"It's time for a change," hopeful says: A report in Sunday's Washington Post has triggered an unusual set of speculations about the possible future actions of a President Donald J. Trump.
In the Post, Helderman and Jordan reported on the newly murky work history of Melania Trump. Despite apparent immigration violations in the 1990s, Melania Trump is still believed to be Donald Trump's legal wife. This is the part of the Post report which touched off wild speculation:
HELDERMAN AND JORDAN (11/6/16): Experts say many immigrants to the United States perform work illegally while holding a visitor's visa, putting them "out of status" and potentially endangering their ability to later become U.S. citizens. It is one reason, they say, that there are so many people living in the country illegally. Trump has promised to deport people who have violated the terms of their visas."Trump has promised to deport people who have violated the terms of their visas?" It is now being asked if this campaign promise could lead to the first-ever deportation of an American first lady.
The new information [about Melania Trump] "shows a disregard for the rules," said Bruce Morrison, a former Democratic congressman and immigration expert. "Technically, it could unravel her status, if it is true."
Trump has already promised to jail Hillary Clinton, his opponent in the current election. Republican strategist Dick Morris is saying that deportation of Trump's own wife could seem to "balance" that expected action, positioning Trump closer to the "sensible center."
If Trump did authorize such an action, he could become the first American president to deport both his predecessor in office and his own wife. The status of Barron Trump, the couple's "anchor baby," remains hotly disputed.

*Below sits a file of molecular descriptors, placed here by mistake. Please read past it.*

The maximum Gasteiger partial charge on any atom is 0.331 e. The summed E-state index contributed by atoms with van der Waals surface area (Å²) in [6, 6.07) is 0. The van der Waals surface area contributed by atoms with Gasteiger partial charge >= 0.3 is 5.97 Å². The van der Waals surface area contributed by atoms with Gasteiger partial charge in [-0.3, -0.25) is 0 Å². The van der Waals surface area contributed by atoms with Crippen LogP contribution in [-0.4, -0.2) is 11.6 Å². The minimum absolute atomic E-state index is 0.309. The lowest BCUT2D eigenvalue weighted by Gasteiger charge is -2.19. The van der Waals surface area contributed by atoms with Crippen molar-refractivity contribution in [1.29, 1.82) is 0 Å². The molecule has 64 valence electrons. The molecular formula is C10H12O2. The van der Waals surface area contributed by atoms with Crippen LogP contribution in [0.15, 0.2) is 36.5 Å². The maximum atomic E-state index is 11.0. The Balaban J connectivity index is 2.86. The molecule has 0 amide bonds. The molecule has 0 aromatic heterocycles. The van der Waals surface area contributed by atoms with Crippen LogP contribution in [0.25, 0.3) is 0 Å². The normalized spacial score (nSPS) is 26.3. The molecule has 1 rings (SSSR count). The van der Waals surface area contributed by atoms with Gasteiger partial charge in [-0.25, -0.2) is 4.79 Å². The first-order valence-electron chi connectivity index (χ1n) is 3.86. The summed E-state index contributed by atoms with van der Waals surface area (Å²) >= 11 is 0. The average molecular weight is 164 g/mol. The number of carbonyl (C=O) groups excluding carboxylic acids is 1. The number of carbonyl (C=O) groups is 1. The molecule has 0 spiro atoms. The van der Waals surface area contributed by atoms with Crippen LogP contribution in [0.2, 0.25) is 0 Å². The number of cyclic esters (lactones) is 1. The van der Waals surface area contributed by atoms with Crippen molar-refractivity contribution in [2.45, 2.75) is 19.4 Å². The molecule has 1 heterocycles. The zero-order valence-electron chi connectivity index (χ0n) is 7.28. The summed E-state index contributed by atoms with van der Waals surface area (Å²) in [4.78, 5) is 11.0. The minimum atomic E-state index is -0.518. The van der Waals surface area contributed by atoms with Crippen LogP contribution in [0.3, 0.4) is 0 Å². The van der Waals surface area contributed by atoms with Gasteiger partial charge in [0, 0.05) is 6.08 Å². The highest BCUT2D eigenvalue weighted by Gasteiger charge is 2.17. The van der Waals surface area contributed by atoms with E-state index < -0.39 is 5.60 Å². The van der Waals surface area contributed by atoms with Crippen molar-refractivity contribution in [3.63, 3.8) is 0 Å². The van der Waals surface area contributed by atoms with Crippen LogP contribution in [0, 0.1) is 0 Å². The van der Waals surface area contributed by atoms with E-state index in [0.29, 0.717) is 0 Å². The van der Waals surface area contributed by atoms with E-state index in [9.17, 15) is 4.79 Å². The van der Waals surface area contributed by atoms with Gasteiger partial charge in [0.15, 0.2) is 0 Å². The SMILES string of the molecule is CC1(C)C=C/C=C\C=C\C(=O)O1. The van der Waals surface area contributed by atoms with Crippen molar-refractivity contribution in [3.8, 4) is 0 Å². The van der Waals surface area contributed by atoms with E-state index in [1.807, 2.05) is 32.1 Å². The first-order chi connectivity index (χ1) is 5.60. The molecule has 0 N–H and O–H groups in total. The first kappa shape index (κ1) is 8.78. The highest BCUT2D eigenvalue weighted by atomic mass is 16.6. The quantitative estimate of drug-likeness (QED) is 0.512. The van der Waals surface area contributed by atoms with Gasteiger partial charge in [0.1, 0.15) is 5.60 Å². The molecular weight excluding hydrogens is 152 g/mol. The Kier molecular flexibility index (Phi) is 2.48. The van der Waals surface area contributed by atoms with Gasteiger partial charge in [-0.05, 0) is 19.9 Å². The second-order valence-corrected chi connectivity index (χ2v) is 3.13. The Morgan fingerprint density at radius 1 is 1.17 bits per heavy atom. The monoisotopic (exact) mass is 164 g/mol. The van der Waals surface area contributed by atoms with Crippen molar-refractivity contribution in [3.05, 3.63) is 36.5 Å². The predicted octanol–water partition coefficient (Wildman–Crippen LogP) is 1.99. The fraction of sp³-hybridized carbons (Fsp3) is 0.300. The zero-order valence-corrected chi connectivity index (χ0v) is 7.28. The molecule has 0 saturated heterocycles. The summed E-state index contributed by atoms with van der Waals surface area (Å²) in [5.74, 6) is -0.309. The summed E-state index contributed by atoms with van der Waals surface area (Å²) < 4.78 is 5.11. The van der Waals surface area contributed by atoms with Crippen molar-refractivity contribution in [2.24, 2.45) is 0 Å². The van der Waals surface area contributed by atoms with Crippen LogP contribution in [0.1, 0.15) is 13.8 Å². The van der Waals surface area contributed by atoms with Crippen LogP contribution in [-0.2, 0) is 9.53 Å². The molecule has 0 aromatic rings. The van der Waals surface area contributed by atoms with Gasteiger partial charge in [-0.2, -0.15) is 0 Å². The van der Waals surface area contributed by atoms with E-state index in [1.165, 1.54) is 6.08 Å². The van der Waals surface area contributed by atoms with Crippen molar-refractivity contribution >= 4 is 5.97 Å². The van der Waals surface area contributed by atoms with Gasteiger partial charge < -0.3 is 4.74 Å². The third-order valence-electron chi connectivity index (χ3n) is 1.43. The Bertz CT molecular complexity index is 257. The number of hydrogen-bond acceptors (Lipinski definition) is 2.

Sources have said that Trump may agree to delay his assault on birthright citizenship long enough to allow his son to attend the Wharton School, the nation's top-ranked college. This plan would depend on the future behavior of Sole Justice Clarence Thomas.
Thomas is expected to be the last member of the Supreme Court after the expected deportation of Justice Sotomayer, and after all other Justices have died off. Initially, the plan was devised by Republican leaders as a reaction to a Clinton presidency. Now the plan to shave the number of Justices is being hailed as the top cost-cutting measure in Speaker Ryan's ongoing attempt to balance the federal budget.
Some experts warn that, as "last Justice standing," Thomas would be free to adumbrate any judicial ruling he favored, no matter how silly, bizarre or absurd it might be. On the other hand, some legal experts have said that Thomas' silence on the Court has prepared him for the expected loneliness of being the nation's last Justice.
Others warn that Pin Point, Georgia could be named the United States' tenth official capital, despite its relative lack of size. The Club for Growth has issued a position paper about this possible problem. As usual, the group was confused with The Hair Club for Men and its work was discarded.
These same Trump advisers are voicing concerns about public reaction to the nation's initial first lady-in-exile. Donald Trump Jr.—"Baby Trump"—has reportedly said that the plan might be accepted more widely if his own wife was forced to exit the country too.
Experts say these problems are likely to fade if Hillary Clinton wins the White House. "Our attention will all go to emails then," a consortium of TV stars ruled.